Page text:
The London 2012 Festival, the UK's biggest-ever nationwide festival, falls under the auspicies of the Cultural Olympiad and will include music events.
Though much of the musical contents of the opening and closing ceremonies are still shrouded in secrecy (though Blur were just announced for the closing ceremonies), one thing is clear: the 2012 Olympics will put a few U.K musicians on the map, but for most musicians -- not so much...
The London 2012 Olympic Games takes place from July 27 until Aug. 12 and will be watched by an estimated 4 billion viewers worldwide, according to LOCOG, the London Organising Committee of the Olympic and Paralympic Games.
The Olympic Development Agency (ODA) budget for building the venues and infrastructure is £9.3 billion (about $14.7 billion), which has been raised from public money. The London Organising Committee of the Olympic and Paralympic Games (LOCOG) budget for staging the Games, putting on the sport and ceremonies and delivering the education programme is £2 billion ($3.2 billion) and this has been raised from private funds (ticket sales, sponsorship, merchandise and licensing).
So will the U.K 's music industry see any of this back?
The official line is that it will, with more than 16 million people involved in the events of the Cultural Olympiad. This includes the London 2012 Festival, the UK's biggest-ever nationwide festival, which takes place from June 21 until Sept. 9, the last day of the London 2012 Paralympic Games. It features commissions in all aspects of arts and culture over more than 1,000 events (around 100 of these are specifically music), many of which are free to attend.
The Cultural Olympiad has received total funding of £97.6 million ($155 million) and also includes the British Telecom-sponsored River of Music, which takes place from 21-22 July on six stages along the River Thames and features artists from the world 's major continents (which thus far includes American pop band Scissor Sisters, trumpeter and composer Wynton Marsalis and Grammy-Award-winning Beninoise singer Angelique Kidjo). There's also a weekend of free music events as part of Music Nation, on March 3 and 4 in 45 UK locations with more than 65,000 tickets available.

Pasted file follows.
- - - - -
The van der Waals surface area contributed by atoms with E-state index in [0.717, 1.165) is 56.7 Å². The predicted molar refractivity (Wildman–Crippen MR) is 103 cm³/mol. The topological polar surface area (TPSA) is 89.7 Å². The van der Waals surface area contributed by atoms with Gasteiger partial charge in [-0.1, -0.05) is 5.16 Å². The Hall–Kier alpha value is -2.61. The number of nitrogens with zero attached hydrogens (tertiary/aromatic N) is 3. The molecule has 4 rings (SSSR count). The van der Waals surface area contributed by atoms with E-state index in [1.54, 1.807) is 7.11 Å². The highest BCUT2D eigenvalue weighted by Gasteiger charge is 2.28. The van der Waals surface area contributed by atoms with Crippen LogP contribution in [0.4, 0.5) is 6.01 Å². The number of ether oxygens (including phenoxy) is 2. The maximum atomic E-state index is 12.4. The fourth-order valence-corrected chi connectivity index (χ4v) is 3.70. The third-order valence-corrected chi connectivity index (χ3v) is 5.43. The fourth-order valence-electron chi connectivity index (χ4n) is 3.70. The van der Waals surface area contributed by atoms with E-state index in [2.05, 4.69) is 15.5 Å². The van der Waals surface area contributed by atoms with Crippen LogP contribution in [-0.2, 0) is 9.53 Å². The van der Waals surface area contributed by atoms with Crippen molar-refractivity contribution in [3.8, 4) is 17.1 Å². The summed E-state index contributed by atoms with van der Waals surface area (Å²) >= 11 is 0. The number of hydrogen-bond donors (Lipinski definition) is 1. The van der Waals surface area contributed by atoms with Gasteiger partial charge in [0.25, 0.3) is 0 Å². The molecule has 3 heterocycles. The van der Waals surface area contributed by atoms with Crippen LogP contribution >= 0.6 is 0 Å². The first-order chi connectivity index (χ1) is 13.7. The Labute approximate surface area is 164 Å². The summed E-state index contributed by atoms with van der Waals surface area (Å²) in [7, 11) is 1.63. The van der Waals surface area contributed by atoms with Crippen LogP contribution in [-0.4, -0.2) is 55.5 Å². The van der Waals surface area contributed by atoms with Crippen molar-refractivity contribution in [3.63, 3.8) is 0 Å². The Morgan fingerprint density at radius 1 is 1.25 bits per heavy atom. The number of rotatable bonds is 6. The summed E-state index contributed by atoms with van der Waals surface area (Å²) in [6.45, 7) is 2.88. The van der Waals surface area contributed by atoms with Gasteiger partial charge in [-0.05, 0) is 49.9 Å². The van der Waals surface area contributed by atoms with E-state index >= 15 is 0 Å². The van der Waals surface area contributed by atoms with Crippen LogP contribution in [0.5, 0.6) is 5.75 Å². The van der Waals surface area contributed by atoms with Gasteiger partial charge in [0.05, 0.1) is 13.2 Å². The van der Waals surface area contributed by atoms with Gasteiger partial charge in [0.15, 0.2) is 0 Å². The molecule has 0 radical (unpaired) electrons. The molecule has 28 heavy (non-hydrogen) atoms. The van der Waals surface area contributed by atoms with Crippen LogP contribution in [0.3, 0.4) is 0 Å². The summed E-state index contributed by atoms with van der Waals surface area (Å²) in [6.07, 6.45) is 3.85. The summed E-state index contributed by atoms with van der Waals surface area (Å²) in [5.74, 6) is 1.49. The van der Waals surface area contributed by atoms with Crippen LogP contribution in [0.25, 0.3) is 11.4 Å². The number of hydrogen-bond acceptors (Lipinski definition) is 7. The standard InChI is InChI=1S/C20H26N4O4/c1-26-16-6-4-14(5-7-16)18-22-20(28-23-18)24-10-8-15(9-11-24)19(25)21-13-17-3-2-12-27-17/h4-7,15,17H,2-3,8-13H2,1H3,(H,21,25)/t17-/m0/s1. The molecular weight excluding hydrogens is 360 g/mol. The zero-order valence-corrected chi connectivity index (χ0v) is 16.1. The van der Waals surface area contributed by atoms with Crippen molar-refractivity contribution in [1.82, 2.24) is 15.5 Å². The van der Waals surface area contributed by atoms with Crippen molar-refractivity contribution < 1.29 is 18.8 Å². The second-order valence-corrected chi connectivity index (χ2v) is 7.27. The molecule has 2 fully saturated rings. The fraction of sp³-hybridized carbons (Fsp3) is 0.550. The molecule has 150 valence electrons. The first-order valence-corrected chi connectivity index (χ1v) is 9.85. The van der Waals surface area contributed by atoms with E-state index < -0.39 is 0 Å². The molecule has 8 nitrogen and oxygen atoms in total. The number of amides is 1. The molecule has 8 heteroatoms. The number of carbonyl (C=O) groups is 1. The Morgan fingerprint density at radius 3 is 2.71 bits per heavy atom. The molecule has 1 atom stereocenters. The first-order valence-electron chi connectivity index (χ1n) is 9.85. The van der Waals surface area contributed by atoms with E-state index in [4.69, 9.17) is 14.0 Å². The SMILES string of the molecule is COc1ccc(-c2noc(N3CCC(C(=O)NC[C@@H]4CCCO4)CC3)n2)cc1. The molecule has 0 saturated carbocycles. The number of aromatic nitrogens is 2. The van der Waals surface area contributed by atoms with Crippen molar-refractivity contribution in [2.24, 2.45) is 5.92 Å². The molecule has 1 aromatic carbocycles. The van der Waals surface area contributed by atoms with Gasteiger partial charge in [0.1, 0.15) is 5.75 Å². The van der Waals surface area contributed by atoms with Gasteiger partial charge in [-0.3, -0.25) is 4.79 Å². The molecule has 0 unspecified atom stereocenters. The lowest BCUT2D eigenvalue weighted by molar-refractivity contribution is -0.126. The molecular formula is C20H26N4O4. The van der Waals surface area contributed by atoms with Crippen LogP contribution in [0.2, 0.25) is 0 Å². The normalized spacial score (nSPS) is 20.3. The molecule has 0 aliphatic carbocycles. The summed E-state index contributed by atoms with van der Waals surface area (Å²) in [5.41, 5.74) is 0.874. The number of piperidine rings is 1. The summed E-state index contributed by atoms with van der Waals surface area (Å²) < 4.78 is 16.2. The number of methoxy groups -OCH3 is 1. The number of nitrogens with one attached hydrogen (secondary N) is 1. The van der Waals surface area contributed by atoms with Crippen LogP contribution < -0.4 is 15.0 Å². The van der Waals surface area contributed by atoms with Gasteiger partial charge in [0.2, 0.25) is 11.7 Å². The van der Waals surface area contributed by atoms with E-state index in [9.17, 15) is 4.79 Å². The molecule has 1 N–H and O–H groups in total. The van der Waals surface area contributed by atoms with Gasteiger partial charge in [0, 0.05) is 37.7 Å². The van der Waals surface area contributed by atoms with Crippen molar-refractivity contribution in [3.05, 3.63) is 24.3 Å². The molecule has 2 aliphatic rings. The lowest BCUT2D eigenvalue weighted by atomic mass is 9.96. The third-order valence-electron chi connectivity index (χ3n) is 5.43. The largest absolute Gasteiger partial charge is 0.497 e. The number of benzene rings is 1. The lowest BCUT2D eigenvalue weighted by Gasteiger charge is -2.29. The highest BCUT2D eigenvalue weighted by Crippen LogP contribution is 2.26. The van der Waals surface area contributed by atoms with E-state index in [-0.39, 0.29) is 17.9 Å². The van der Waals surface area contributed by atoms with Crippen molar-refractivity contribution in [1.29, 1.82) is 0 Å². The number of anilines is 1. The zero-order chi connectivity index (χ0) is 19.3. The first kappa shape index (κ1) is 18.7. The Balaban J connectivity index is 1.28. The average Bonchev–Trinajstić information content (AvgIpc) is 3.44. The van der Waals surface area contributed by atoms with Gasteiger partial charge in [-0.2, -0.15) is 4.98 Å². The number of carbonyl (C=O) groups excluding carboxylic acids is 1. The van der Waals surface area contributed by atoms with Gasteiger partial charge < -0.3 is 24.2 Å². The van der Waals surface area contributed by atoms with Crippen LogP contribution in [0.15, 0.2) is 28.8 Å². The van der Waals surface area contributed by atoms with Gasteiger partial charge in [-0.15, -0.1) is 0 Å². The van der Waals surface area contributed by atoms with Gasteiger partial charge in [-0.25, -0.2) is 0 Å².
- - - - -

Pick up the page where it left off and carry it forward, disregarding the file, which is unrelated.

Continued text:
So far, so free, but the huge viewing figures could be great news for the likes of British singer-songwriter Guy Garvey, frontman of pop band Elbow (Fiction), winners of the prestigious 2008 Nationwide Mercury Prize. Elbow have written the BBC's theme music, a six-minute track to be played across all the channel's coverage throughout the Games. The song, "First Steps," features The London Community Gospel Choir, alongside a few specially-chosen amateurs as well as the London Symphony Orchestra and looks set to be one of the most played tracks of the year.
Garvey, who describes the piece as, "rousing and anthemic and unashamedly joyful" thinks the opportunity is an amazing one. "I keep thinking," he says, "this piece is going to be featured on grandad's Olympic cycling video in years to come." Elsewhere, British producer and Amy Winehouse collaborator Mark Ronson has recorded the theme for Coca-Cola 's global TV adverts with different artists (including songbird Jesse J) to be launched in March this year.